Sunday, March 8, 2009

Analysis: construction's long history of blacklisting

Blacklisting has been rife in the construction industry since the early 1970s when a national builders’ strike organised by Ucatt brought sites to a standstill.

Employers were keen to keep their jobs trouble free and prevent known union activists from getting a start on site.
Information on construction workers was compiled by the Economic League which was formed in 1915 to protect the interests of big business.

The League held information on union activists and members of left-wing political parties until it was finally disbanded in 1993. Contractors paid fees to the League to check-out potential employees against their database.

Most of the information during the past 20 years has been held on M&E workers and steel erectors who are considered the most militant sector of the industry. 


Analysis: constructions long history of blacklisting


The operation of blacklists was common-knowledge throughout construction but finding proof of their existence has proved more difficult.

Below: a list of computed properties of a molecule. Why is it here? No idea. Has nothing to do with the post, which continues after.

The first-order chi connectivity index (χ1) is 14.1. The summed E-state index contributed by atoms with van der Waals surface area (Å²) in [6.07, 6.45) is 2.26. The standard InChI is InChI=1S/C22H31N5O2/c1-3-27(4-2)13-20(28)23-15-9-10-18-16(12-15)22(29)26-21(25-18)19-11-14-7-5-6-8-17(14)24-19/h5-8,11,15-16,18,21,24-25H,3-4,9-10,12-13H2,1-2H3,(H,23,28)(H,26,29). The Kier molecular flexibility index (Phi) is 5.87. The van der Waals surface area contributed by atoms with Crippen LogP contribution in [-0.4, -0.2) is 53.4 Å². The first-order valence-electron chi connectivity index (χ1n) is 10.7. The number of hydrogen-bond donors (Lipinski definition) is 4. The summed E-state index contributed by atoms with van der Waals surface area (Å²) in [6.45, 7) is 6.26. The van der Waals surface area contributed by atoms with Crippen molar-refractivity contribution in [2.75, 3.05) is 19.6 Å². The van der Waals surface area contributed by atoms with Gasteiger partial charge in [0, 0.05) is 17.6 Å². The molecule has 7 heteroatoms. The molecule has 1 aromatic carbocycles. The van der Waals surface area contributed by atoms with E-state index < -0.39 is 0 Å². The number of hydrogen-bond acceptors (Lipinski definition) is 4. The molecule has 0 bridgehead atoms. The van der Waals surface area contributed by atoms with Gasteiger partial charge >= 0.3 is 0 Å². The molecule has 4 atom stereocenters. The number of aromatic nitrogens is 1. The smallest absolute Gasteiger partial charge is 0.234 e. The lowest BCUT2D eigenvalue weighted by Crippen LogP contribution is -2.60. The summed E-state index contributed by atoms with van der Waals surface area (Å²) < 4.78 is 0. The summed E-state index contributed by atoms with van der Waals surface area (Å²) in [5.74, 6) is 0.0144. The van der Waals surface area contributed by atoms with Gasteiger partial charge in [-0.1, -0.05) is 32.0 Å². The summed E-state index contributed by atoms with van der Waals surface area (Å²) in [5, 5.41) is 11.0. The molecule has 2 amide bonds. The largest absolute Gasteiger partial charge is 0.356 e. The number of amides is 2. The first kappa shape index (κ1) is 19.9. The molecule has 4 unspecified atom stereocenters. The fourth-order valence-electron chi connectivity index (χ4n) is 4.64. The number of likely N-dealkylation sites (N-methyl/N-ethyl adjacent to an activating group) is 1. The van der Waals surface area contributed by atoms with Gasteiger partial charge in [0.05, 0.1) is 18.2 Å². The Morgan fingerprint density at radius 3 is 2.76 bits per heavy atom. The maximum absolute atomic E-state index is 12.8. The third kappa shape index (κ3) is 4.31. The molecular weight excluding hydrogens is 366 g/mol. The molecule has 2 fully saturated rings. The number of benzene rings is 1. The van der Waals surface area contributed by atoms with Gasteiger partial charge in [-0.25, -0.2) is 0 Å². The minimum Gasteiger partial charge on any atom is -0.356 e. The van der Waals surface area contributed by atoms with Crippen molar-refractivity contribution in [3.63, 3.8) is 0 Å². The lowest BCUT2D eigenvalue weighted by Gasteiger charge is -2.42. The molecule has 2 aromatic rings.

A former director of Balfour Beatty subsidiary Haden Young struck the first major blow against the practice back in 2005 when he published the names of 1,000 blacklisted electricians.

His claims came in an industrial tribunal case where he said names of “known troublemakers” from former jobs at the Jubilee Line Extension, the Royal Opera House and pharmaceutical giant Pfizer's research centre in Sandwich, Kent.

Further allegations were made by a national newspaper investigation last summer which prompted the latest Information Commissioner’s Office probe and the subsequent publication of 40 construction companies who used blacklists.

More demonstrations over foreign workers
GMB union plans more demonstrations
Peterbilt in Madison to stay shut until 2010
GM, Chrysler plan buyouts